Dec 20, 2017 13:39

Three cities in Indonesia to implement their first sewerage scheme with help from Surbana Jurong

sewerage scheme in Indonesia
Bill Sinclair, SMEC’s Regional Manager in Indonesia, after signing the MSMIP contract with a representative from the Ministry of Public Works and Housing.

Surbana Jurong’s Southeast Asia’s Water & Environment team has secured a milestone win with first-time sewerage projects in three cities in Indonesia and one of the nation’s first sewerage schemes in years.

The team will provide consultancy services for Metropolitan Sanitation Management and Investment Project (MSMIP) in Indonesia. Appointed by the Directorate General of Human Settlements under the Ministry of Public Works and Housing, the project will see sewerage systems to be built for the first time in Indonesia’s three major cities, Makassar, Jambi and Pekanbaru.

In partnership with MWH Global and leveraging local expertise at PT SMEC Denka, the team will provide design development, tender preparation and evaluation, and construction supervision of the sewerage systems. Design development will cover areas such as the wastewater treatment plants and networks associated with the cities’ business districts. The MSMIP will heighten the environmental value of the cities, which presently depend on poor standard holding tanks to collect and dispose of household effluent.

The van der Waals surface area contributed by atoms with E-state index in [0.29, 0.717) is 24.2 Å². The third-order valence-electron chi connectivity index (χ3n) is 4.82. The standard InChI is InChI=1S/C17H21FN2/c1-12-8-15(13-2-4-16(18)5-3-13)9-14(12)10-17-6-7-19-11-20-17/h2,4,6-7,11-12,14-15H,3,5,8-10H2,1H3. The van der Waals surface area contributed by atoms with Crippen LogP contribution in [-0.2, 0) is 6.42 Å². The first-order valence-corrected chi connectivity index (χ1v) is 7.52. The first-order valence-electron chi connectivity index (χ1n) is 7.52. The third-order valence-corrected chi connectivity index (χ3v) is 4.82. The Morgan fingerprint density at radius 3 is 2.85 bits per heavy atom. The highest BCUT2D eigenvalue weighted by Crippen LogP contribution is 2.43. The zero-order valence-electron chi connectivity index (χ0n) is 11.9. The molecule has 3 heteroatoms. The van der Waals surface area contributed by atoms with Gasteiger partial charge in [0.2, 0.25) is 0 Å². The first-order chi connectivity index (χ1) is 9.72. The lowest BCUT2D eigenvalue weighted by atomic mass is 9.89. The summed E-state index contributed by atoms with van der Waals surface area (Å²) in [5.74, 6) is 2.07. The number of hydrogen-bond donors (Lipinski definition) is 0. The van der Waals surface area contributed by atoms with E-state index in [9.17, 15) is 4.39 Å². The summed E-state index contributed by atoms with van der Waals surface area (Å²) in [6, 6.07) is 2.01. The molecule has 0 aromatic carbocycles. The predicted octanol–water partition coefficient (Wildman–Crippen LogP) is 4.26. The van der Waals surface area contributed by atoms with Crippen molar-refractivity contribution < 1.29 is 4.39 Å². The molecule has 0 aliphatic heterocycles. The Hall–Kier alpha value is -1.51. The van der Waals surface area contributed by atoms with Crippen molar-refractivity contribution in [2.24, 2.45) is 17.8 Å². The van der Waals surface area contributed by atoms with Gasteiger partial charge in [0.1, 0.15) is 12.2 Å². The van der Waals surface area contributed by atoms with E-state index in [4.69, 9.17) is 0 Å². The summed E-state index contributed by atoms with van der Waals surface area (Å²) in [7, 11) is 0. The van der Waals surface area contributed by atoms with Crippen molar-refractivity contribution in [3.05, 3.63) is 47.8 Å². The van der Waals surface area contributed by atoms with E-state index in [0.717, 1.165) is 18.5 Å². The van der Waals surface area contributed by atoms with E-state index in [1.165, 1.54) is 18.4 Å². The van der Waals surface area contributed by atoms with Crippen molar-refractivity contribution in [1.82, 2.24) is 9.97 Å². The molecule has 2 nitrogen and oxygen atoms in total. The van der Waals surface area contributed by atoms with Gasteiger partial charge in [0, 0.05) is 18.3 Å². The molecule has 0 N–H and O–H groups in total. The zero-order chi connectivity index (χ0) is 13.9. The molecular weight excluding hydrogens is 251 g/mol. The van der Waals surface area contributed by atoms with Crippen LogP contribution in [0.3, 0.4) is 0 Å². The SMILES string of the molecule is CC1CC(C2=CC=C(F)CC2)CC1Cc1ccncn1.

Brian Hayden, SEA Division’s Water Manager, said, “There have been a number of water supply schemes in Indonesia over the past 20 years, but this is the first sewerage scheme hence it is a great win for the team amidst strong competition. There will be some major engineering and construction challenges on this project which can be associated with first-time sewerage schemes in very populated cities. The social and environmental aspects of this project need to be closely managed throughout the term of the project as well.” He added that this is a significant win for both SMEC and the growing Indonesia team whose water infrastructure capabilities continue to develop. The project will take 40 months.